It's time for another 1-Minute Climate Snippet! This week we're taking a look at reforestation in response to Biden's executive order aiming to "strengthen America’s forests, boost wildlife resilience, & combat global deforestation.”
Have you seen the big news?
On Earth Day, Biden signed an executive order to “strengthen America’s forests, boost wildlife resilience, and combat global deforestation.”
He hopes this will:
→ Safeguard old-growth forests
→ Strengthen reforestation partnerships
→ Enlist nature to address the climate crisis (see week four’s ‘Nature-Based Solutions’ snippet)
Let’s dig deeper into that reforestation piece. What exactly is reforestation and why is it necessary? Very simply speaking, reforestation is the process of replanting an area with trees.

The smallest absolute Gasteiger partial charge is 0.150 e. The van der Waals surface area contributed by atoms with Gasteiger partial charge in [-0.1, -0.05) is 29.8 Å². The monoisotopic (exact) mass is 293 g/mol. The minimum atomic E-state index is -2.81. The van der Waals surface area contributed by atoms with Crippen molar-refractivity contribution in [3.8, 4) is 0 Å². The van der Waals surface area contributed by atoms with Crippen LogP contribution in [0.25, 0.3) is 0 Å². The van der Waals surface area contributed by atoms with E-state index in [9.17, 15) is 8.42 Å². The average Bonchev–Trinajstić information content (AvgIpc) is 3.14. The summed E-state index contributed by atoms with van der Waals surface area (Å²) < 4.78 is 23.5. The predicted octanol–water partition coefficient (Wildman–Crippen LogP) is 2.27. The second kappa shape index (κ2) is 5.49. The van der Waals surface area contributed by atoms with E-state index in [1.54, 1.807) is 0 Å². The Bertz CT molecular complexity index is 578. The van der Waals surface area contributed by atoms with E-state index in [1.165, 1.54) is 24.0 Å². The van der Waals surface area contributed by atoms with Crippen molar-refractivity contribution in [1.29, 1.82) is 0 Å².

Deforestation is responsible for the massive loss of tree cover across the globe due to industry, worsening effects of wildfires, and agriculture. We can reverse some of this harm through reforestation and planting new trees in damaged areas.
According to USDA Forest Service, reforestation efforts allow for accelerated development of forest structure, species composition, and canopy that allows for increased wildlife habitat, clean water, carbon sequestration, soil erosion protection, and much more.
The Reykjavik Protocol is a set of principles that governs how carbon credit suppliers can bring their solutions to market ethically and sustainably.
The American Climate Corps is a new initiative launched by the Biden-Harris Administration that aims to address the climate crisis while also creating employment opportunities for young individuals.